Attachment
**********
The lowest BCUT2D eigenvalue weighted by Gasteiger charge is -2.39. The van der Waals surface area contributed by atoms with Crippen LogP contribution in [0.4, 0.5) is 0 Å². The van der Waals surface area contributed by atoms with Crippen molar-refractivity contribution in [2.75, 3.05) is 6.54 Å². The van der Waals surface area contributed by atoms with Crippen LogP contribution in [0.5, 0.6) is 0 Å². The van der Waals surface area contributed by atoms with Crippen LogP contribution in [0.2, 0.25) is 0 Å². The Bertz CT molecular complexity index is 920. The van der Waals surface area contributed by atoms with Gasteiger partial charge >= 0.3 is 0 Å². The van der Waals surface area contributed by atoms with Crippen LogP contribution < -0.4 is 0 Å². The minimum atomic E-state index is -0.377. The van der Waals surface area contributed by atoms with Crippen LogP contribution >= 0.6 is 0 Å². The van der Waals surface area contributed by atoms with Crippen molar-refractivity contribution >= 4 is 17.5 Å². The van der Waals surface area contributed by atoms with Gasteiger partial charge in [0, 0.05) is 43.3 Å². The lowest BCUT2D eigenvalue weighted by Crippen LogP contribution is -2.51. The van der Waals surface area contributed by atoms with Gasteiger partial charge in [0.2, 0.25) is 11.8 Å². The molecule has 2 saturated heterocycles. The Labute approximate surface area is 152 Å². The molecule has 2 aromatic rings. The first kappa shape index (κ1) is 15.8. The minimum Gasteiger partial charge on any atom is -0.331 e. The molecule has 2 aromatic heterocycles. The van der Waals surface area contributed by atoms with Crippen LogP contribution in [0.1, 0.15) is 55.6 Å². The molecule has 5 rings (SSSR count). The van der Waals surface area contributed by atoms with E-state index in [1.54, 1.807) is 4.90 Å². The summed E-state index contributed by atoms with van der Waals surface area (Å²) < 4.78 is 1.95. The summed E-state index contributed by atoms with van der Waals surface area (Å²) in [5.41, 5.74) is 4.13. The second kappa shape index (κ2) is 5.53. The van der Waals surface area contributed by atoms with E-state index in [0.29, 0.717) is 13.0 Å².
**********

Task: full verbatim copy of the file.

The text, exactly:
The lowest BCUT2D eigenvalue weighted by Gasteiger charge is -2.39. The van der Waals surface area contributed by atoms with Crippen LogP contribution in [0.4, 0.5) is 0 Å². The van der Waals surface area contributed by atoms with Crippen molar-refractivity contribution in [2.75, 3.05) is 6.54 Å². The van der Waals surface area contributed by atoms with Crippen LogP contribution in [0.5, 0.6) is 0 Å². The van der Waals surface area contributed by atoms with Crippen LogP contribution in [0.2, 0.25) is 0 Å². The Bertz CT molecular complexity index is 920. The van der Waals surface area contributed by atoms with Gasteiger partial charge >= 0.3 is 0 Å². The van der Waals surface area contributed by atoms with Crippen LogP contribution < -0.4 is 0 Å². The minimum atomic E-state index is -0.377. The van der Waals surface area contributed by atoms with Crippen LogP contribution >= 0.6 is 0 Å². The van der Waals surface area contributed by atoms with Crippen molar-refractivity contribution >= 4 is 17.5 Å². The van der Waals surface area contributed by atoms with Gasteiger partial charge in [0, 0.05) is 43.3 Å². The lowest BCUT2D eigenvalue weighted by Crippen LogP contribution is -2.51. The van der Waals surface area contributed by atoms with Gasteiger partial charge in [0.2, 0.25) is 11.8 Å². The molecule has 2 saturated heterocycles. The Labute approximate surface area is 152 Å². The molecule has 2 aromatic rings. The first kappa shape index (κ1) is 15.8. The minimum Gasteiger partial charge on any atom is -0.331 e. The molecule has 2 aromatic heterocycles. The van der Waals surface area contributed by atoms with Crippen LogP contribution in [0.1, 0.15) is 55.6 Å². The molecule has 5 rings (SSSR count). The van der Waals surface area contributed by atoms with E-state index in [1.54, 1.807) is 4.90 Å². The summed E-state index contributed by atoms with van der Waals surface area (Å²) < 4.78 is 1.95. The summed E-state index contributed by atoms with van der Waals surface area (Å²) in [5.41, 5.74) is 4.13. The second kappa shape index (κ2) is 5.53. The van der Waals surface area contributed by atoms with E-state index in [0.29, 0.717) is 13.0 Å².